S10. Mobilities and Health
Mobilities and Health: Advances in theoretical and quantitative methods
- Dr. Camille Perchoux, Luxembourg Institute of socio-economic research, Esch/Alzette, Luxembourg
- Pr. Sara I. Fabrikant, Digital Society Initiative & Department of Geography, University of Zurich, Switzerland
- Dr. Lindsey Conrow, URPP "Dynamics of Healthy Aging" & Department of Geography, University of Zurich. , Switzerland
- Dr. Eun-Kyeong Kim, URPP "Dynamics of Healthy Aging" & Department of Geography, University of Zurich. , Switzerland
- Dr. Oliver Gruebner, Department of Geography & Epidemiology, Biostatistics and Prevention Institute, University of Zurich, Switzerland
There is ample scientific evidence that place and space contribute to shaping population health and well-being. While the notion of place is geographically fixed and usually analytically reduced to the place of residence, individuals are usually not trapped in their residential neighbourhood. For example, residents engage in multiple social interactions and activity spaces, that is, places of significance in their daily routines. Mobilities (e.g. represented by activity spaces) are thus at the intersection between places, social participation, environmental exposure and health. Bridging the “Mobilities paradigm” with health sciences, we aim at understanding “the experience of moving by filling the time spent on the move with significance” for place and health studies.
While there are numerous and equally important links between mobilities and health, we do not aim to be exhaustive here. The scope of this call for abstracts focuses on the influence of mobilities on health with reference to four domains:
- Transport mode choices and travel experiences influencing health
- Mobility as a source of exposure to various geographic life environments (i.e. residential and non-residential environments) influencing health 
- Mobility and related contextual exposure as vector of reduction or increase of inequities (i.e. the socially produced inequalities) in health 
- Mobility as a vector of social exclusion and/or social participation influencing health 
This session attempts to excavate the multiples pathways between mobilities and health, by focusing on new advances in theoretical and quantitative methods over the last decade. These theoretical and methodological progresses, supported by new technological advances and the rise of electronic and mobile devices, open up new opportunities to question the underlying mechanisms explaining “where”, “when”, “why” and “how” an individual’s mobilities, contribute to shape health and well-being. More specifically, we invite contributions in relation to the following topics, while not limited to them:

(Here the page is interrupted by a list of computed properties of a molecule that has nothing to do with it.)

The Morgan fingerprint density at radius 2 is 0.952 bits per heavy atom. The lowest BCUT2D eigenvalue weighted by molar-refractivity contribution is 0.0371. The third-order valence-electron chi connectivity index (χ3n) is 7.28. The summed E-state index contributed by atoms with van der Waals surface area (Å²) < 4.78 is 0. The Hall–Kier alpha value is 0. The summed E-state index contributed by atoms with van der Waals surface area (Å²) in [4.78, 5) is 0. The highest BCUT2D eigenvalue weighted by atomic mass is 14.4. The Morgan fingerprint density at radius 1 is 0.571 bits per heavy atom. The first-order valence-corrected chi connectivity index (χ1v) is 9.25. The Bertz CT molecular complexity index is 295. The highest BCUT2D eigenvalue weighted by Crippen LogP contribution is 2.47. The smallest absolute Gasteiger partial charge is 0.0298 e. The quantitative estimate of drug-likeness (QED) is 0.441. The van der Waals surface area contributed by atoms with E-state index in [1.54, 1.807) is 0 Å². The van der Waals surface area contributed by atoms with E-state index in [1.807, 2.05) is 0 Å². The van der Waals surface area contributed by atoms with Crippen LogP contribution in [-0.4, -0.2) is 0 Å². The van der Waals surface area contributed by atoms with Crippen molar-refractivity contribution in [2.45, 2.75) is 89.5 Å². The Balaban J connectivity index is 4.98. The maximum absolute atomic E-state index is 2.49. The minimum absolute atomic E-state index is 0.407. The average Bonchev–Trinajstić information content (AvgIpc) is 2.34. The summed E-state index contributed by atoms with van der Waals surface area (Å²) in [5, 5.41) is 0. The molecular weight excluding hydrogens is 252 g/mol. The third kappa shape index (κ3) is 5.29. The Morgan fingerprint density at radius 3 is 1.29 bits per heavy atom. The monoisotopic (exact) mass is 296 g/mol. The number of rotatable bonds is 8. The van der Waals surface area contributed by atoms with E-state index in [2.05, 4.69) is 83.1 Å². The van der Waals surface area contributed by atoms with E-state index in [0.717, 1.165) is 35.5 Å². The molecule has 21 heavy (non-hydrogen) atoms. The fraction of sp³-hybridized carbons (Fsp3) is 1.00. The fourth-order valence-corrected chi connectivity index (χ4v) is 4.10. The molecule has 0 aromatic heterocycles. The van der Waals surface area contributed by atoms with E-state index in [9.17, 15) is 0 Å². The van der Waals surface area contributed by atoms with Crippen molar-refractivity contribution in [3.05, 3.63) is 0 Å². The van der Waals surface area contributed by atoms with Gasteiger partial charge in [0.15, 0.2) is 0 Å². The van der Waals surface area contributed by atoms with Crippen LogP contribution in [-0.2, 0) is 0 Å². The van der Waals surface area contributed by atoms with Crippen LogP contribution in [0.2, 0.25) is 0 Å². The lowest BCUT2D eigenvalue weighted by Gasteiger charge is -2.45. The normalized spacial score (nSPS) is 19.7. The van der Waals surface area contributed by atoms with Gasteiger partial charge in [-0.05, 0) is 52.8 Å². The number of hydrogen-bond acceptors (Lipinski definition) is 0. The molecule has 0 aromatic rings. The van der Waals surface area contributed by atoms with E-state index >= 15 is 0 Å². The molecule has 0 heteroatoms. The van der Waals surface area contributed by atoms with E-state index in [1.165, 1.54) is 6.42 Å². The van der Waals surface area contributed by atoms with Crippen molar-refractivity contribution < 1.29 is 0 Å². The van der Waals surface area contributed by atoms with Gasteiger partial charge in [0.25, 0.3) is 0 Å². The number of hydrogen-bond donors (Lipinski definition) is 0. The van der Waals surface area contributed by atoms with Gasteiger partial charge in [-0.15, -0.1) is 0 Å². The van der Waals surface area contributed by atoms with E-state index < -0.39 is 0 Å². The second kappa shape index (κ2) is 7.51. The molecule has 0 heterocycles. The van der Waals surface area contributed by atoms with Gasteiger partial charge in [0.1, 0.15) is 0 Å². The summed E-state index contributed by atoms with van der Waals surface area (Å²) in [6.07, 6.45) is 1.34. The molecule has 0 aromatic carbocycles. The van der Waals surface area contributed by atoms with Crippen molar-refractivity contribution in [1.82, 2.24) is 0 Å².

- Accounting for the time dimension (time budget, time-weighting exposures) in the assessment of mobilities and place effects on health
- Deconstructing mobilities effect on health : theoretical and quantitative modelling of motility, movement and health
- Daily mobility, socio-spatial inequities in access to urban ressources and health
- Advances in measurement methods of daily mobility, environmental exposures and health
- Active transportation and heath
- The importance of sense of place, place attachment, and neighbourhood representations in shaping daily mobilities and health
- Accounting for social participation and trip purpose in the modelling of travel behaviour and health
- Causal inference in place and health studies accounting for daily mobilities
- Real-life data collection and sensor data analytics for mobility and health applications
- Gatrell, Anthony C. Mobilities and health. Ashgate Publishing, Ltd., 2011.
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- Golledge, R.G., Stimson, R.J., 1997. Spatial Behavior. The Guilford Press, New York
- Sheller, M., & Urry, J. (2006). The new mobilities paradigm. Environment and planning A, 38(2), 207-226.
- Cresswell, T. (2011). Mobilities I: catching up. Progress in human geography, 35(4), 550-558., p554.
- Perchoux, C., Chaix, B., Cummins, S., & Kestens, Y. (2013). Conceptualization and measurement of environmental exposure in epidemiology: accounting for activity space related to daily mobility. Health & place, 21, 86-93.
- Shareck, M., Frohlich, K. L., & Kestens, Y. (2014). Considering daily mobility for a more comprehensive understanding of contextual effects on social inequalities in health: A conceptual proposal. Health & place, 29, 154-160.
- Kestens, Y., Wasfi, R., Naud, A., & Chaix, B. (2017). “Contextualizing context”: reconciling environmental exposures, social networks, and location preferences in health research. Current environmental health reports, 4(1), 51-60.